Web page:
Devonport Post Office

The Tale of Devonport Post Office’s Air Raid Shelters

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In the turbulent year of 1942, as World War II escalated, the far-flung shores of Devonport, Tasmania weren’t isolated from the echoes of war. The threat, although distant, was real and brought to the forefront when a Japanese submarine-launched seaplane flew a reconnaissance mission over the Hobart area in March 1942​1​. Tasmania, albeit shielded by its geographical isolation, was made keenly aware of its vulnerability. This led to the inception of air raid precautions throughout the state, including the construction of shelters and trenches to protect civilians from potential aerial attacks.

In the heart of Devonport, a significant initiative emerged from the employees of the Post Office. They undertook the construction of two air raid shelters capable of holding nearly 40 individuals. These shelters were meticulously engineered with reinforced roofs to withstand bombardments, barring a direct hit. The zigzag design of the shelters was a strategic choice aimed at deflecting the shockwaves of aerial explosives.

The inclusion of ventilators in the ceilings of these shelters was a thoughtful design element ensuring a steady supply of fresh air, a crucial feature for the occupants’ safety and comfort during a potential air raid.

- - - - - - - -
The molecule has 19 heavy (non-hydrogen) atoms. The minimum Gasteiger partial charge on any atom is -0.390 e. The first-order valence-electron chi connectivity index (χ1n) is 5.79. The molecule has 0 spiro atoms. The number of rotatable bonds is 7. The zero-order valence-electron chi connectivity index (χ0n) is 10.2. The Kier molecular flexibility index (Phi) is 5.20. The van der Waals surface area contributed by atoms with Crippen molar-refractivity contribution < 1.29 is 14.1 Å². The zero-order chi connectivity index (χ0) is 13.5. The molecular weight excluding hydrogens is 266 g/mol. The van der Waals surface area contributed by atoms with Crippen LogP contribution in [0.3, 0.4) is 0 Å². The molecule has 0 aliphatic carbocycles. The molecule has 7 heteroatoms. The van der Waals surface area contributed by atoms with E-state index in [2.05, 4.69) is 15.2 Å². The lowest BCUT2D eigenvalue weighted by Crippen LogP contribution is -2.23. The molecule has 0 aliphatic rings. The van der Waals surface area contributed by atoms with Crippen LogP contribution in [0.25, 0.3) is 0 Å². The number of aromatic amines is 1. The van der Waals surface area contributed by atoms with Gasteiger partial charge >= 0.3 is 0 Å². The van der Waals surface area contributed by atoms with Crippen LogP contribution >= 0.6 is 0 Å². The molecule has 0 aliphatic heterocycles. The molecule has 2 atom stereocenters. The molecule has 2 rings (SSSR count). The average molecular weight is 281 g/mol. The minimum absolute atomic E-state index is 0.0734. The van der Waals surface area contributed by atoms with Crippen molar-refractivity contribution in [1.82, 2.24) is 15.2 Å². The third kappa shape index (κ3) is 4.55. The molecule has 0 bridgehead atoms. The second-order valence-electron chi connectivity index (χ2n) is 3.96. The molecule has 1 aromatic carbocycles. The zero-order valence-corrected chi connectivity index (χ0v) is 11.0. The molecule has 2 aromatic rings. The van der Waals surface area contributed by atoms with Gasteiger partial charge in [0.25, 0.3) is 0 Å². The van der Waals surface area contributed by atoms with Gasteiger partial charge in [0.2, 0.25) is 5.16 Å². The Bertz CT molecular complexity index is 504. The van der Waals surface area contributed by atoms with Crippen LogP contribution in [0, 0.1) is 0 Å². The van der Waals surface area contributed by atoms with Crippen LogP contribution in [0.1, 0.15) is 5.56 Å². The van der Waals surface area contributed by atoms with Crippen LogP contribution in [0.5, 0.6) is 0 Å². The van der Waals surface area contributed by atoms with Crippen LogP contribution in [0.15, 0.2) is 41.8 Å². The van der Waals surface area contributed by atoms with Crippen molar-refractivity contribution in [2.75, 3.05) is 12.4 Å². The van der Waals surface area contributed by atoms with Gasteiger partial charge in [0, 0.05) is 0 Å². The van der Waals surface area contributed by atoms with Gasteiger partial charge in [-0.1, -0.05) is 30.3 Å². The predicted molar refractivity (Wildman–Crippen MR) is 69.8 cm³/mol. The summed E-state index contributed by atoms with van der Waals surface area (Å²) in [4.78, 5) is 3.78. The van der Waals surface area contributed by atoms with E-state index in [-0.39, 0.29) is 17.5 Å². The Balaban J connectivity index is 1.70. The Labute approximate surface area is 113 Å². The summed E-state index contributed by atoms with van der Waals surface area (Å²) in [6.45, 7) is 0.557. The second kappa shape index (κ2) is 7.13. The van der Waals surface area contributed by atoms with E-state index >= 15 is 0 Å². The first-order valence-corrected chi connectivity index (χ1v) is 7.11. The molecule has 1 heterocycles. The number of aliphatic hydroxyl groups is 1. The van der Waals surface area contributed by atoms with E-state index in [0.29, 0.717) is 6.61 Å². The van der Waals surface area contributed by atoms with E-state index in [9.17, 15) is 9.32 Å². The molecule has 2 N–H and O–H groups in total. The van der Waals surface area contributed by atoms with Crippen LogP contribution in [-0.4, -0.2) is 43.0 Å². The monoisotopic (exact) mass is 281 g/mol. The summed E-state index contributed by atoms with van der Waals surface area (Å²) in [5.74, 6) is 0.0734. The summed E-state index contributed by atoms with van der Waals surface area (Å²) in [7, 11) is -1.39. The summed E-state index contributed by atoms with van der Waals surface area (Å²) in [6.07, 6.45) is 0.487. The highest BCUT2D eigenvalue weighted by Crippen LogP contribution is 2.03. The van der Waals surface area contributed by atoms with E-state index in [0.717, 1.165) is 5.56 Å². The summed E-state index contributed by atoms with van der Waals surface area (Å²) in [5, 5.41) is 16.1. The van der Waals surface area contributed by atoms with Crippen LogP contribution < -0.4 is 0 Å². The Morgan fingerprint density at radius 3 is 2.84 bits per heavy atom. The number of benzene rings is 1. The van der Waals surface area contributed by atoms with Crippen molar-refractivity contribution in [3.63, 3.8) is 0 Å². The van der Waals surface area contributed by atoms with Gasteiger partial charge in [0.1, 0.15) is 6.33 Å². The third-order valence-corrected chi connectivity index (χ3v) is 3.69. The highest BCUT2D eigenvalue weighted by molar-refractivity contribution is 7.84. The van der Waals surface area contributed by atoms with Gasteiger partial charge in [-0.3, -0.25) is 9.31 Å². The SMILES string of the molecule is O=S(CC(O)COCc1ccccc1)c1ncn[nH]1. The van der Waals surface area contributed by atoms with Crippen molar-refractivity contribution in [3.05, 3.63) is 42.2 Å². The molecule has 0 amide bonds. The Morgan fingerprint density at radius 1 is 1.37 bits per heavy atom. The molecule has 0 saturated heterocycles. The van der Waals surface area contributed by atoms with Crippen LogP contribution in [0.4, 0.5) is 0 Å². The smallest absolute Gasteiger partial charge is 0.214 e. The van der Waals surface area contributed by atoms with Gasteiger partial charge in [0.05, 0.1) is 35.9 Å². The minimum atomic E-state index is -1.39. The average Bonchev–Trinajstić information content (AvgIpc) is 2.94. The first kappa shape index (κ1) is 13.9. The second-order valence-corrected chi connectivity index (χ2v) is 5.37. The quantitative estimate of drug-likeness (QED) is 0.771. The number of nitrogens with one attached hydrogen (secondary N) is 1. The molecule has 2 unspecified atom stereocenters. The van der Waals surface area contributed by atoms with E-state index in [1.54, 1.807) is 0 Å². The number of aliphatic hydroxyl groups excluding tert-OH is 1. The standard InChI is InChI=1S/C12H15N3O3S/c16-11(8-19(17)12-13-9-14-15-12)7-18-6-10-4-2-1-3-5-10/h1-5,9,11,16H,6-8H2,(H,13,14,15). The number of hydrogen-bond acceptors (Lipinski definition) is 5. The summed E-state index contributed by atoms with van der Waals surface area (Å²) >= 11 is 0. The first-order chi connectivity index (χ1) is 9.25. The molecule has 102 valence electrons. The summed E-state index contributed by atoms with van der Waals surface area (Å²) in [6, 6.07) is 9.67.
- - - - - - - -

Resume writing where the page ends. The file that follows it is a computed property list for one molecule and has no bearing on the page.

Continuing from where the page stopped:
The construction of these shelters was a testament to the community’s foresight and collective effort in securing a safe haven for its citizens. It reflected a broader scheme of air raid precautions across Tasmania, which included building other shelters, slit trenches, and casualty stations, conducting regular drills, and even a trial blackout of the whole state in 1942​1​.

The year 1942 saw the Japanese making significant advances in southeast Asia and bombing northern Australia, intensifying the war’s reality for Tasmanians​1​. Although Tasmania might have seemed a long way from the central theatres of war, the events of 1942, including the reconnaissance mission over Hobart, shattered any semblance of isolation and prompted a statewide effort to bolster defensive measures​2​.

The Devonport Post Office air raid shelters stand as a historical emblem of a community’s resolve to ensure the safety of its citizens during a global conflict. The tale of these shelters intertwines with the broader narrative of Tasmania’s wartime vigilance, shedding light on a chapter of resilience and preparedness amidst the uncertainties of World War II.

It is currently unknown if the shelters constructed at the Devonport Post Office still exist today. Their physical presence may have faded with time, yet their legacy continues to echo through the annals of Devonport’s history, serving as a profound reminder of a community united in the face of adversity.

References:

Devonport – Advocate (burnie, tas. : 1890 – 1954) – 7 mar 1942. Trove. (1942, March 7). https://trove.nla.gov.au/newspaper/article/68757134?searchTerm=Devonport+Bomb+shelters

Henning, P. (n.d.). SECOND WORLD WAR. Second World War. https://www.utas.edu.au/library/companion_to_tasmanian_history/S/Second%20world%20war.htm

Lehman, R. (2023, April 24). WWII didn’t seem real for southern capital Hobart – until a Japanese submarine launched a Plane. ABC News. https://www.abc.net.au/news/2023-04-25/hobart-streets-dug-up-air-raid-shelters-ww2-bombing-threat/102214542


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